SG Body Confidence Guidelines

Singapore Gymnastics Body Confidence Guidelines to help athletes feel comfortable and confident with themselves


Singapore Gymnastics (SG) is stepping up its efforts to provide support for the well-being of athletes with the release of Body Confidence Guidelines.

Acknowledging that sports participation can play an important role in contributing to both negative and positive body image, these guidelines have been developed to help gymnasts and their families, coaches and staff understand more about the subject and how it can affect the esteem and confidence of each individual. And Singapore Gymnastics General Manager Karen Norden says this is part of SG’s emphasis on providing an athlete centred environment for its high-performance athletes:

“These guidelines are the cornerstone of promoting a balanced daily training environment where the athletes’ health and wellbeing are paramount,”

Supporting the release of these guidelines, Dr Jamie Lye, Head of Sport Nutrition at National Youth Sports Institute stresses the importance of a positive body image: “Poor body image can be detrimental to an athlete’s performance if unaddressed. Youth athletes undergo a stage of puberty where their bodily changes may leave them vulnerable to poor body image and eating disorders. These guidelines help create a supportive environment for youth athletes to navigate their bodily changes and build a positive body image.”

In conjunction with these guidelines SG will also be conducting Body Resilience workshops for coaches and athletes in the High-Performance pathway, kicking off the first on the 30 October with National Squad athletes. And Miss Norden hopes that the gymnastics and sporting community will adopt the guidelines as well.

“We all know in the current landscape there is a lot of talk about body image and sport. SG wants to take the lead on this important topic and feel it is our responsibility to educate the community as a whole on how we can work together so athletes have a positive body image for life!”

The development of these guidelines was initiated by Singapore Gymnastics and follows after the development of the National Training Centre nutrition programme. The Mindful Dietitian Fiona Sutherland was appointed to drive the project, and to work hand in hand with NYSI, as well as Singapore Sport Institute, in the hope that these positive practices could be adopted in other sports across the Singapore sporting community. Senior Sport Dietitian at SSI, Liyan Huang, says this will play a key part in the wider Safe Sport drive launched in 2018:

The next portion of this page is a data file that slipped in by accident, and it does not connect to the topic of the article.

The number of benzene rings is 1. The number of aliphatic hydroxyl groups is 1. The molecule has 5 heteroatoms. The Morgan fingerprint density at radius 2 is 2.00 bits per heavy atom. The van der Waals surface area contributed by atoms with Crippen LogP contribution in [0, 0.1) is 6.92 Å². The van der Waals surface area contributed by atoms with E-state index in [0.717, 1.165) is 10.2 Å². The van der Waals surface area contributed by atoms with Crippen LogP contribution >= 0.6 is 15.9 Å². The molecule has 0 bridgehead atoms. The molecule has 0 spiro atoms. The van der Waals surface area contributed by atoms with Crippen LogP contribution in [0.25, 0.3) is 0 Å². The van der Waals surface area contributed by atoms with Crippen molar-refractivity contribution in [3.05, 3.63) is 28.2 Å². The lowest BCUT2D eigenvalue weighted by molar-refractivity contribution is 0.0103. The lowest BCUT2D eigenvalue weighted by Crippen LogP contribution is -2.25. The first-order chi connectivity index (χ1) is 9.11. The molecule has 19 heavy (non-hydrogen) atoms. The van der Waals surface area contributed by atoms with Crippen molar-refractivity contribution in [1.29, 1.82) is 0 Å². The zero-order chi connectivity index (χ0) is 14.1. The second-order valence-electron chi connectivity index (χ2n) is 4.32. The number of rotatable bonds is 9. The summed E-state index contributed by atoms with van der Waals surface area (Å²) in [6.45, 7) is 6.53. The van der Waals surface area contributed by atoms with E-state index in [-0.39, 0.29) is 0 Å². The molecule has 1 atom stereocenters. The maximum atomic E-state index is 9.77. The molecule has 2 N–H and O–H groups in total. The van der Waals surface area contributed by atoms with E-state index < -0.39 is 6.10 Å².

“Singapore Sport Institute (SSI) and National Youth Sport Institute (NYSI) are happy to partner Singapore Gymnastics (SG) to educate and protect our athletes while providing a safe environment for them to enjoy and excel in their sport. These guidelines will set the standard for our sporting eco-system to adhere to in managing issues surrounding body image. The guideline aims to give athletes enough information and encouragement to love their body as it is and fight against inappropriate comments and behaviours on body image. This is an important tenet of our Safe Sport effort. We would like to applaud SG for leading and taking a firm action in this effort. SSI and NYSI will continue to support SG in delivering the guidelines to empower our athletes and coaches over the next few months.”

Athletes like Rhythmic Gymnast Leah Chew agree that this initiative is necessary to help impressionable young minds understand the importance of feeling good about oneself: “Body confidence is the ability to feel completely at ease and satisfied with your body. We need to stop comparing as the standard of beauty varies between different cultures. True beauty comes from within. When people feel good from within, that inner beauty will exude confidence that radiates from their external appearances. I hope that more people will be able to look at it this way, look at the mirror and smile confidently.”

With these guidelines, Singapore Gymnastics is encouraging everyone to consider ways to contribute towards environments where gymnasts are more likely to feel positive and good in their bodies as much of the time as possible. Additionally, this information can be an important part of starting and continuing conversations about how we can directly address the risks of poor body image, disordered eating, eating disorders and mental health issues in gymnastics.

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